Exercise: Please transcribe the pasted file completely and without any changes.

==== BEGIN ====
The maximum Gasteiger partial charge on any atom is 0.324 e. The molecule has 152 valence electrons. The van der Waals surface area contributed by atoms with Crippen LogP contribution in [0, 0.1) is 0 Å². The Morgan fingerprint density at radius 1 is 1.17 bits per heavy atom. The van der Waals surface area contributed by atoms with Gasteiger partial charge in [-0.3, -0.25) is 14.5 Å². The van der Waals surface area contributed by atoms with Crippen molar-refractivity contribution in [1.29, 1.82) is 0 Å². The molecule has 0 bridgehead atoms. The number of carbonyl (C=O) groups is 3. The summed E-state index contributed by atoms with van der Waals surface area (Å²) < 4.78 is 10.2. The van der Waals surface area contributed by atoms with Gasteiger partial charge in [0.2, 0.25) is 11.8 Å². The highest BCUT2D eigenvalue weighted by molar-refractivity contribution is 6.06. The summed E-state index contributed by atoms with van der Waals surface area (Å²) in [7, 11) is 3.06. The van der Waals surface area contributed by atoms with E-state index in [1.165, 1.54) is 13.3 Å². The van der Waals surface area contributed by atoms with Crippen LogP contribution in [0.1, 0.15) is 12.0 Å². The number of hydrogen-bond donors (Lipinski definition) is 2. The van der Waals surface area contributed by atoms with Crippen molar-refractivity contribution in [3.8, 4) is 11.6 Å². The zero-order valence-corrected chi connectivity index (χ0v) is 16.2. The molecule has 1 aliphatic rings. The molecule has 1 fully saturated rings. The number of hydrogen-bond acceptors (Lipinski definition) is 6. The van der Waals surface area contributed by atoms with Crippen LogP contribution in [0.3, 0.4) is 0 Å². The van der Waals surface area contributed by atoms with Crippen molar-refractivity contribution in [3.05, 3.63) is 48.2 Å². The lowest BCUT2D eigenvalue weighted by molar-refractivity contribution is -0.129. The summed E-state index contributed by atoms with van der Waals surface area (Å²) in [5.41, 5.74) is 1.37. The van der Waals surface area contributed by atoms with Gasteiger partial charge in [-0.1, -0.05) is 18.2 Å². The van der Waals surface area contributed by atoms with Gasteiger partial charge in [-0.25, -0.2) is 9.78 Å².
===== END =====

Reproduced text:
The maximum Gasteiger partial charge on any atom is 0.324 e. The molecule has 152 valence electrons. The van der Waals surface area contributed by atoms with Crippen LogP contribution in [0, 0.1) is 0 Å². The Morgan fingerprint density at radius 1 is 1.17 bits per heavy atom. The van der Waals surface area contributed by atoms with Gasteiger partial charge in [-0.3, -0.25) is 14.5 Å². The van der Waals surface area contributed by atoms with Crippen molar-refractivity contribution in [1.29, 1.82) is 0 Å². The molecule has 0 bridgehead atoms. The number of carbonyl (C=O) groups is 3. The summed E-state index contributed by atoms with van der Waals surface area (Å²) < 4.78 is 10.2. The van der Waals surface area contributed by atoms with Gasteiger partial charge in [0.2, 0.25) is 11.8 Å². The highest BCUT2D eigenvalue weighted by molar-refractivity contribution is 6.06. The summed E-state index contributed by atoms with van der Waals surface area (Å²) in [7, 11) is 3.06. The van der Waals surface area contributed by atoms with E-state index in [1.165, 1.54) is 13.3 Å². The van der Waals surface area contributed by atoms with Crippen LogP contribution in [0.1, 0.15) is 12.0 Å². The number of hydrogen-bond donors (Lipinski definition) is 2. The van der Waals surface area contributed by atoms with Crippen molar-refractivity contribution in [3.8, 4) is 11.6 Å². The zero-order valence-corrected chi connectivity index (χ0v) is 16.2. The molecule has 1 aliphatic rings. The molecule has 1 fully saturated rings. The number of hydrogen-bond acceptors (Lipinski definition) is 6. The van der Waals surface area contributed by atoms with Crippen LogP contribution in [0.3, 0.4) is 0 Å². The van der Waals surface area contributed by atoms with Crippen molar-refractivity contribution in [3.05, 3.63) is 48.2 Å². The lowest BCUT2D eigenvalue weighted by molar-refractivity contribution is -0.129. The summed E-state index contributed by atoms with van der Waals surface area (Å²) in [5.41, 5.74) is 1.37. The van der Waals surface area contributed by atoms with Gasteiger partial charge in [-0.1, -0.05) is 18.2 Å². The van der Waals surface area contributed by atoms with Gasteiger partial charge in [-0.25, -0.2) is 9.78 Å².